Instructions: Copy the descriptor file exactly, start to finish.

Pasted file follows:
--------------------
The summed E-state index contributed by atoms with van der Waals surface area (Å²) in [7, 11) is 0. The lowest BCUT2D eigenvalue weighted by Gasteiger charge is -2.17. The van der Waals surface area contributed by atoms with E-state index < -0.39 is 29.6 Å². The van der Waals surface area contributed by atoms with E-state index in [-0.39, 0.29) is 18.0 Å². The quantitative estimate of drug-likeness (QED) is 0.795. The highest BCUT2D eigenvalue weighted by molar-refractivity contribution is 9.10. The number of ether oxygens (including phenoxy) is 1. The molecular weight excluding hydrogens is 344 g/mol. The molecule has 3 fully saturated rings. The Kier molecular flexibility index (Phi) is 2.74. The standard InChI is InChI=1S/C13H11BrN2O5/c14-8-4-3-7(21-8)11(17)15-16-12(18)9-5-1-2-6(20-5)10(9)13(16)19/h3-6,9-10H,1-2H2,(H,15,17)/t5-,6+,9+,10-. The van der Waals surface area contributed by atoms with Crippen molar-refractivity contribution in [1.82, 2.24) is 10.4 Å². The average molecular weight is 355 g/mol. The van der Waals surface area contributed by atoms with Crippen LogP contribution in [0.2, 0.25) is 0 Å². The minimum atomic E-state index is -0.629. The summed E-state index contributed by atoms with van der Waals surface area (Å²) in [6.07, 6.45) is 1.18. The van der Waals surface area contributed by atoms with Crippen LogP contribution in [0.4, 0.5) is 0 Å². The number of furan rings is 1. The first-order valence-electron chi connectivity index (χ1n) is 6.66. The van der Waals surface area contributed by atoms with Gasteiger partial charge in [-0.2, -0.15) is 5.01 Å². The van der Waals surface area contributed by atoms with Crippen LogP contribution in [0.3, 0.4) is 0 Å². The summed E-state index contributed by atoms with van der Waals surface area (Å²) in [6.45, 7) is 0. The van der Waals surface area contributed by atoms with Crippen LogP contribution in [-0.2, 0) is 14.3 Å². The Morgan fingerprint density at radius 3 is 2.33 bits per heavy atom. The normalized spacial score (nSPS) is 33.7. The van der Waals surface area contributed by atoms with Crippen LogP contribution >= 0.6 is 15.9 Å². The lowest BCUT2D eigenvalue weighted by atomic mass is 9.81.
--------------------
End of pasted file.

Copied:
The summed E-state index contributed by atoms with van der Waals surface area (Å²) in [7, 11) is 0. The lowest BCUT2D eigenvalue weighted by Gasteiger charge is -2.17. The van der Waals surface area contributed by atoms with E-state index < -0.39 is 29.6 Å². The van der Waals surface area contributed by atoms with E-state index in [-0.39, 0.29) is 18.0 Å². The quantitative estimate of drug-likeness (QED) is 0.795. The highest BCUT2D eigenvalue weighted by molar-refractivity contribution is 9.10. The number of ether oxygens (including phenoxy) is 1. The molecular weight excluding hydrogens is 344 g/mol. The molecule has 3 fully saturated rings. The Kier molecular flexibility index (Phi) is 2.74. The standard InChI is InChI=1S/C13H11BrN2O5/c14-8-4-3-7(21-8)11(17)15-16-12(18)9-5-1-2-6(20-5)10(9)13(16)19/h3-6,9-10H,1-2H2,(H,15,17)/t5-,6+,9+,10-. The van der Waals surface area contributed by atoms with Crippen molar-refractivity contribution in [1.82, 2.24) is 10.4 Å². The average molecular weight is 355 g/mol. The van der Waals surface area contributed by atoms with Crippen LogP contribution in [0.2, 0.25) is 0 Å². The minimum atomic E-state index is -0.629. The summed E-state index contributed by atoms with van der Waals surface area (Å²) in [6.07, 6.45) is 1.18. The van der Waals surface area contributed by atoms with Crippen LogP contribution in [0.4, 0.5) is 0 Å². The number of furan rings is 1. The first-order valence-electron chi connectivity index (χ1n) is 6.66. The van der Waals surface area contributed by atoms with Gasteiger partial charge in [-0.2, -0.15) is 5.01 Å². The van der Waals surface area contributed by atoms with Crippen LogP contribution in [0.3, 0.4) is 0 Å². The summed E-state index contributed by atoms with van der Waals surface area (Å²) in [6.45, 7) is 0. The van der Waals surface area contributed by atoms with Crippen LogP contribution in [-0.2, 0) is 14.3 Å². The Morgan fingerprint density at radius 3 is 2.33 bits per heavy atom. The normalized spacial score (nSPS) is 33.7. The van der Waals surface area contributed by atoms with Crippen LogP contribution >= 0.6 is 15.9 Å². The lowest BCUT2D eigenvalue weighted by atomic mass is 9.81.